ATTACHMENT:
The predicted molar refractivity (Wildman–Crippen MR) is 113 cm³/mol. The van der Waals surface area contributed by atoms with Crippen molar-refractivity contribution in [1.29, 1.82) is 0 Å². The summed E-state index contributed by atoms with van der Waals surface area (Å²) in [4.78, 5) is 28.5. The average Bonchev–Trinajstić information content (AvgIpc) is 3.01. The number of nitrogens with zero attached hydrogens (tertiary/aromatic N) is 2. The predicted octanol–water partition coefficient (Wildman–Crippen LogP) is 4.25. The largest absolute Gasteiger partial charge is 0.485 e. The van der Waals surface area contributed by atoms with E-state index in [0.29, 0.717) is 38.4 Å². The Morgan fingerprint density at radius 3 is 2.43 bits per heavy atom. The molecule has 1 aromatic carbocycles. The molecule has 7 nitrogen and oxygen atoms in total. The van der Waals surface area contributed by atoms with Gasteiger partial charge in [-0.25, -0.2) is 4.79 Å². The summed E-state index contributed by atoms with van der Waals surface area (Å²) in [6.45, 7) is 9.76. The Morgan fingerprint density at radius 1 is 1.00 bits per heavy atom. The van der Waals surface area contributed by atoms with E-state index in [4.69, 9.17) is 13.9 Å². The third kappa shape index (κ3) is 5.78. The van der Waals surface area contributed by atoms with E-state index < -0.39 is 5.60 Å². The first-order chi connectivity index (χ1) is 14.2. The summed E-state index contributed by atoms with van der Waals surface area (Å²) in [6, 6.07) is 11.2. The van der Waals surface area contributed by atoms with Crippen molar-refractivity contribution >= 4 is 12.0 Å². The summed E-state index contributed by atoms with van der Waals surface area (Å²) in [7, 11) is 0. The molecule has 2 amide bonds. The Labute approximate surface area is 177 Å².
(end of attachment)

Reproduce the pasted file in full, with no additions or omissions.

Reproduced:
The predicted molar refractivity (Wildman–Crippen MR) is 113 cm³/mol. The van der Waals surface area contributed by atoms with Crippen molar-refractivity contribution in [1.29, 1.82) is 0 Å². The summed E-state index contributed by atoms with van der Waals surface area (Å²) in [4.78, 5) is 28.5. The average Bonchev–Trinajstić information content (AvgIpc) is 3.01. The number of nitrogens with zero attached hydrogens (tertiary/aromatic N) is 2. The predicted octanol–water partition coefficient (Wildman–Crippen LogP) is 4.25. The largest absolute Gasteiger partial charge is 0.485 e. The van der Waals surface area contributed by atoms with E-state index in [0.29, 0.717) is 38.4 Å². The Morgan fingerprint density at radius 3 is 2.43 bits per heavy atom. The molecule has 1 aromatic carbocycles. The molecule has 7 nitrogen and oxygen atoms in total. The van der Waals surface area contributed by atoms with Gasteiger partial charge in [-0.25, -0.2) is 4.79 Å². The summed E-state index contributed by atoms with van der Waals surface area (Å²) in [6.45, 7) is 9.76. The Morgan fingerprint density at radius 1 is 1.00 bits per heavy atom. The van der Waals surface area contributed by atoms with E-state index in [4.69, 9.17) is 13.9 Å². The third kappa shape index (κ3) is 5.78. The van der Waals surface area contributed by atoms with E-state index < -0.39 is 5.60 Å². The first-order chi connectivity index (χ1) is 14.2. The summed E-state index contributed by atoms with van der Waals surface area (Å²) in [6, 6.07) is 11.2. The van der Waals surface area contributed by atoms with Crippen molar-refractivity contribution >= 4 is 12.0 Å². The summed E-state index contributed by atoms with van der Waals surface area (Å²) in [7, 11) is 0. The molecule has 2 amide bonds. The Labute approximate surface area is 177 Å².